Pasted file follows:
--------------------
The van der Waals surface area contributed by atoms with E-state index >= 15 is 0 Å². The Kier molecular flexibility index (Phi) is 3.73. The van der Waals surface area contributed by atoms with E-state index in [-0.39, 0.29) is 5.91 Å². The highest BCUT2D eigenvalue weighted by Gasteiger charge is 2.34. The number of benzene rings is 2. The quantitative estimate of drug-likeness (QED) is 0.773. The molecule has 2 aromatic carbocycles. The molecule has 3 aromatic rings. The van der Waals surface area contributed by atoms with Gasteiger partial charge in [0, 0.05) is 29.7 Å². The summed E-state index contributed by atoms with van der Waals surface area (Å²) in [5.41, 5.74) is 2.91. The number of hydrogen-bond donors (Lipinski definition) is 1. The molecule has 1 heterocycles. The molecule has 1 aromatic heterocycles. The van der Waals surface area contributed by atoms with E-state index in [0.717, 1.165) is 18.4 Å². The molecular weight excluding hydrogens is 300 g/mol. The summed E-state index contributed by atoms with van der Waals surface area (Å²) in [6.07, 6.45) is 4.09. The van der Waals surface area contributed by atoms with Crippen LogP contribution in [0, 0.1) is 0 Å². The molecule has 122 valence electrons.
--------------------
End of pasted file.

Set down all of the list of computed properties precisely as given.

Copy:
The van der Waals surface area contributed by atoms with E-state index >= 15 is 0 Å². The Kier molecular flexibility index (Phi) is 3.73. The van der Waals surface area contributed by atoms with E-state index in [-0.39, 0.29) is 5.91 Å². The highest BCUT2D eigenvalue weighted by Gasteiger charge is 2.34. The number of benzene rings is 2. The quantitative estimate of drug-likeness (QED) is 0.773. The molecule has 2 aromatic carbocycles. The molecule has 3 aromatic rings. The van der Waals surface area contributed by atoms with Gasteiger partial charge in [0, 0.05) is 29.7 Å². The summed E-state index contributed by atoms with van der Waals surface area (Å²) in [5.41, 5.74) is 2.91. The number of hydrogen-bond donors (Lipinski definition) is 1. The molecule has 1 heterocycles. The molecule has 1 aromatic heterocycles. The van der Waals surface area contributed by atoms with E-state index in [0.717, 1.165) is 18.4 Å². The molecular weight excluding hydrogens is 300 g/mol. The summed E-state index contributed by atoms with van der Waals surface area (Å²) in [6.07, 6.45) is 4.09. The van der Waals surface area contributed by atoms with Crippen LogP contribution in [0, 0.1) is 0 Å². The molecule has 122 valence electrons.